How could I have been alive for three quarters of a century, earned a PhD, and only recently discovered—quite by chance—words that have been my mantra since early adolescence? Thomas Paine, the idol of my high school civics class and author of Common Sense, wrote, “The World is my country, all mankind are my brethren, and to do good is my religion.”
How did I learn of this statement? In a most unlikely novel by Deborah Harkness in her Discovery of Witches trilogy. It is actually mentioned at the end of the newly added fourth book. Nonetheless, there it was. I sat straight up in bed, my Kindle shaking in my trembling hands. These were the words I live by.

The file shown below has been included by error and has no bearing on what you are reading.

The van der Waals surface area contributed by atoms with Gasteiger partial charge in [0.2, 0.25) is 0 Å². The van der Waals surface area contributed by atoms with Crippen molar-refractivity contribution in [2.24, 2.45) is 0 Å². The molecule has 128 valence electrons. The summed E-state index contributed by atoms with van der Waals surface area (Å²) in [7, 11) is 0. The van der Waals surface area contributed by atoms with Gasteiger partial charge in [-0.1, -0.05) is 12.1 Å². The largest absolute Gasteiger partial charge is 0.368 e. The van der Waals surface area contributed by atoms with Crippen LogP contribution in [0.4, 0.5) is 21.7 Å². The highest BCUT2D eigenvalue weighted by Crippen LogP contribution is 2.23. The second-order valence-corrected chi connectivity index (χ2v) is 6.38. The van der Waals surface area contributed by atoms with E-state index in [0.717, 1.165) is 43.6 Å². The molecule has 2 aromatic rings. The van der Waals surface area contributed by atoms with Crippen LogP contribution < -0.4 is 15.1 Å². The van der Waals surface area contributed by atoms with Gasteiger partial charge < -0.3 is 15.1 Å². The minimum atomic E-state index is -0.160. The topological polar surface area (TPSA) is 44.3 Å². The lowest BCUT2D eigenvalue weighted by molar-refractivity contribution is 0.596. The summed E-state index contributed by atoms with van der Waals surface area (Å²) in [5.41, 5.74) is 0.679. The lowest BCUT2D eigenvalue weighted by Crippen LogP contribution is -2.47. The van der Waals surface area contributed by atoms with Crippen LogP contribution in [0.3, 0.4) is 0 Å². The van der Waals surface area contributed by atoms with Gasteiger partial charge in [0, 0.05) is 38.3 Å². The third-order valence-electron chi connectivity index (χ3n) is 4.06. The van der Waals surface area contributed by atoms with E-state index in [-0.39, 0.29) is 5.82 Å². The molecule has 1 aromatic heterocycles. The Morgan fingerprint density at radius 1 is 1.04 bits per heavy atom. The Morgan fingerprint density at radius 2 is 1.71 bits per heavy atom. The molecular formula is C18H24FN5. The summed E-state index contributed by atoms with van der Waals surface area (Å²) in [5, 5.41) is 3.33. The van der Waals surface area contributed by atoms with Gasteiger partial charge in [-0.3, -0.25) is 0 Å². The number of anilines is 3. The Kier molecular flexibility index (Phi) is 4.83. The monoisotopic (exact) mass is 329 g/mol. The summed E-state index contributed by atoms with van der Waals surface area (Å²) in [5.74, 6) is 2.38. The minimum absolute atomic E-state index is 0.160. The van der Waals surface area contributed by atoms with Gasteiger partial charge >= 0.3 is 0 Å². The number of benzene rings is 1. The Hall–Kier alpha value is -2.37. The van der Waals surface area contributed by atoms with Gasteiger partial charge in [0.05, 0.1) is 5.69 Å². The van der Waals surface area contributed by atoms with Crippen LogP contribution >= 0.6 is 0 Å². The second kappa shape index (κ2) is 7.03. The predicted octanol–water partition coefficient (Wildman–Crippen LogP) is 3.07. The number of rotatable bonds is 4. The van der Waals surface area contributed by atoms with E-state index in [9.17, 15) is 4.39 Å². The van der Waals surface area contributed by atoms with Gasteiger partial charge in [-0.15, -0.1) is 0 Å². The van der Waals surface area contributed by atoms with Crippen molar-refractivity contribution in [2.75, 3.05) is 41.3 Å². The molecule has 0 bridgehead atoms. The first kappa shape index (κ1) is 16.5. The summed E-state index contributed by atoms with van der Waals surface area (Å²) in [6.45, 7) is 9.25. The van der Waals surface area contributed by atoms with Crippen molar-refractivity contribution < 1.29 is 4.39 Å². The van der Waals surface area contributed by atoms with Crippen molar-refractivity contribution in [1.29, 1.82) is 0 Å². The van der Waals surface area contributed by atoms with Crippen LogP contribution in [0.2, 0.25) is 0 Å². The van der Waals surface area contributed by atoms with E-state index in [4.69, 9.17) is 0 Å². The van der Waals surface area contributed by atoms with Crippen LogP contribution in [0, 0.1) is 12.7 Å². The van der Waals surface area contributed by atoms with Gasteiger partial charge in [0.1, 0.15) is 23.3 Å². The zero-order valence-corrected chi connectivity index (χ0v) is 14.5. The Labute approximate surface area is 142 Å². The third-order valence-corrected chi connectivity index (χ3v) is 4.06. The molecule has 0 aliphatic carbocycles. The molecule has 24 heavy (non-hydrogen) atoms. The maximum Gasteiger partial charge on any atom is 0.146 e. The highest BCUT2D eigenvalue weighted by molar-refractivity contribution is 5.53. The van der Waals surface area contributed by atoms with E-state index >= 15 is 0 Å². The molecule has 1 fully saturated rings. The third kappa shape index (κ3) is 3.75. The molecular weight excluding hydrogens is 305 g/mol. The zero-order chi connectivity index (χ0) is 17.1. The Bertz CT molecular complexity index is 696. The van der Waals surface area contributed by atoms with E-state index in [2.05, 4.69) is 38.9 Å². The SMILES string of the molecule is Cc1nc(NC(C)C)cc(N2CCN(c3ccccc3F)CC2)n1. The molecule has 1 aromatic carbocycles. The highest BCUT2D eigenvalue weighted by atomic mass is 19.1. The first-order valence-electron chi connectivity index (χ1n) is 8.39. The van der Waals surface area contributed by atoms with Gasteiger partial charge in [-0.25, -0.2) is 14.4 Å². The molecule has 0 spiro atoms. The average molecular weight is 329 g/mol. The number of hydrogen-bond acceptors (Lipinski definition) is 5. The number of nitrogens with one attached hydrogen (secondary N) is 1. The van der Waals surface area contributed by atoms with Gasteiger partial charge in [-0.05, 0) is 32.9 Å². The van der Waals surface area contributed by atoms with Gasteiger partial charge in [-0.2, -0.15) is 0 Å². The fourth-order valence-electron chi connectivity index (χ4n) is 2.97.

Although I consider myself a rather erudite person, I thought that this creed was the philosophy of my father, passed on to me at a young age prior to his premature death. He must have been a scholar who knew the works of Paine.
I am constantly amazed and surprised that I have as much to learn as I have forgotten. At lunch, my granddaughter asked me if I knew the word for throwing someone out a window headfirst. “What?” Everything I thought of was either rude or cruel. It turns out that the word is defenestration—a practice in Prague, among other places, in lieu of the guillotine! I quizzed my Messenger pals and got about a recognized the term, although most had long since forgotten the word.
Now Disney+ and Marvel have a new series called Falcon and Winter Soldier. I was eager for it to begin. However, the premise of bad guys and flag smashers trying to rid the world of national boundaries and unify it into a community of equals is anathema to me. I think they are the superheroes, not the avengers.
Ah, so much yet to learn and do . . . and so little time.